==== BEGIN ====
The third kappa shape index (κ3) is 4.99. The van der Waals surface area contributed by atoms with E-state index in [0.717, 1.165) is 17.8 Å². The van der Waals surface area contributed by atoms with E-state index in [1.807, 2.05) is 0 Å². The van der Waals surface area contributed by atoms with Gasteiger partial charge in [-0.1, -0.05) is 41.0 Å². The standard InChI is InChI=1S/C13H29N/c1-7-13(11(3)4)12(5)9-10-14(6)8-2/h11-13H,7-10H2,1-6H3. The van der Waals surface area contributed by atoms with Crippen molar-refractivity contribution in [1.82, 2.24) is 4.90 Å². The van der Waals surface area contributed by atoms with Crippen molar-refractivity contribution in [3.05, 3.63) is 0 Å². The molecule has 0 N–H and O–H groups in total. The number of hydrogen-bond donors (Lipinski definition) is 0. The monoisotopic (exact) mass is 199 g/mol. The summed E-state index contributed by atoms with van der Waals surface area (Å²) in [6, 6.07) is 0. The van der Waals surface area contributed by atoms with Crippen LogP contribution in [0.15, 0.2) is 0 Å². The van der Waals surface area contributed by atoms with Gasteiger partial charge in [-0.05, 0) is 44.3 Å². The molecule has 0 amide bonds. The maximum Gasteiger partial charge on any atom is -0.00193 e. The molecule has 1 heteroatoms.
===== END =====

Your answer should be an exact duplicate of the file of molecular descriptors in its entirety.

The third kappa shape index (κ3) is 4.99. The van der Waals surface area contributed by atoms with E-state index in [0.717, 1.165) is 17.8 Å². The van der Waals surface area contributed by atoms with E-state index in [1.807, 2.05) is 0 Å². The van der Waals surface area contributed by atoms with Gasteiger partial charge in [-0.1, -0.05) is 41.0 Å². The standard InChI is InChI=1S/C13H29N/c1-7-13(11(3)4)12(5)9-10-14(6)8-2/h11-13H,7-10H2,1-6H3. The van der Waals surface area contributed by atoms with Crippen molar-refractivity contribution in [1.82, 2.24) is 4.90 Å². The van der Waals surface area contributed by atoms with Crippen molar-refractivity contribution in [3.05, 3.63) is 0 Å². The molecule has 0 N–H and O–H groups in total. The number of hydrogen-bond donors (Lipinski definition) is 0. The monoisotopic (exact) mass is 199 g/mol. The summed E-state index contributed by atoms with van der Waals surface area (Å²) in [6, 6.07) is 0. The van der Waals surface area contributed by atoms with Crippen LogP contribution in [0.15, 0.2) is 0 Å². The van der Waals surface area contributed by atoms with Gasteiger partial charge in [-0.05, 0) is 44.3 Å². The molecule has 0 amide bonds. The maximum Gasteiger partial charge on any atom is -0.00193 e. The molecule has 1 heteroatoms.